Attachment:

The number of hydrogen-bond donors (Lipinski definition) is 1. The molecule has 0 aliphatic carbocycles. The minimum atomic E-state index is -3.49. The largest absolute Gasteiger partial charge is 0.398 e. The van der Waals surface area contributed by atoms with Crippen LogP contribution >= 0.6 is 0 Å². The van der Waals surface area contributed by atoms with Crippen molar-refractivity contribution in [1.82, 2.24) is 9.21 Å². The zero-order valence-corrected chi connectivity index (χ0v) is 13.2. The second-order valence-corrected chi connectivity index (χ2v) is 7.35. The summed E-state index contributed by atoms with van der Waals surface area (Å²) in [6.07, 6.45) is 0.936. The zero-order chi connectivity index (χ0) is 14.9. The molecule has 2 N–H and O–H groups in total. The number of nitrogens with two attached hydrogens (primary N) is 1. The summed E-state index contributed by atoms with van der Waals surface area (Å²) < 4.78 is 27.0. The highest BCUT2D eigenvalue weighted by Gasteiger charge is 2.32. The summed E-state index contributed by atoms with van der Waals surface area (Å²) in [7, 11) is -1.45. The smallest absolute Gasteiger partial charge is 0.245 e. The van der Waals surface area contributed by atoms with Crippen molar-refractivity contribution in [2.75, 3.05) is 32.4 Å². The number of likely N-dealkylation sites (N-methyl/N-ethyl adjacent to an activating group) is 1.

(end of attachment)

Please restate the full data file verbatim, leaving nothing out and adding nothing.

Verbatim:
The number of hydrogen-bond donors (Lipinski definition) is 1. The molecule has 0 aliphatic carbocycles. The minimum atomic E-state index is -3.49. The largest absolute Gasteiger partial charge is 0.398 e. The van der Waals surface area contributed by atoms with Crippen LogP contribution >= 0.6 is 0 Å². The van der Waals surface area contributed by atoms with Crippen molar-refractivity contribution in [1.82, 2.24) is 9.21 Å². The zero-order valence-corrected chi connectivity index (χ0v) is 13.2. The second-order valence-corrected chi connectivity index (χ2v) is 7.35. The summed E-state index contributed by atoms with van der Waals surface area (Å²) in [6.07, 6.45) is 0.936. The zero-order chi connectivity index (χ0) is 14.9. The molecule has 2 N–H and O–H groups in total. The number of nitrogens with two attached hydrogens (primary N) is 1. The summed E-state index contributed by atoms with van der Waals surface area (Å²) < 4.78 is 27.0. The highest BCUT2D eigenvalue weighted by Gasteiger charge is 2.32. The summed E-state index contributed by atoms with van der Waals surface area (Å²) in [7, 11) is -1.45. The smallest absolute Gasteiger partial charge is 0.245 e. The van der Waals surface area contributed by atoms with Crippen molar-refractivity contribution in [2.75, 3.05) is 32.4 Å². The number of likely N-dealkylation sites (N-methyl/N-ethyl adjacent to an activating group) is 1.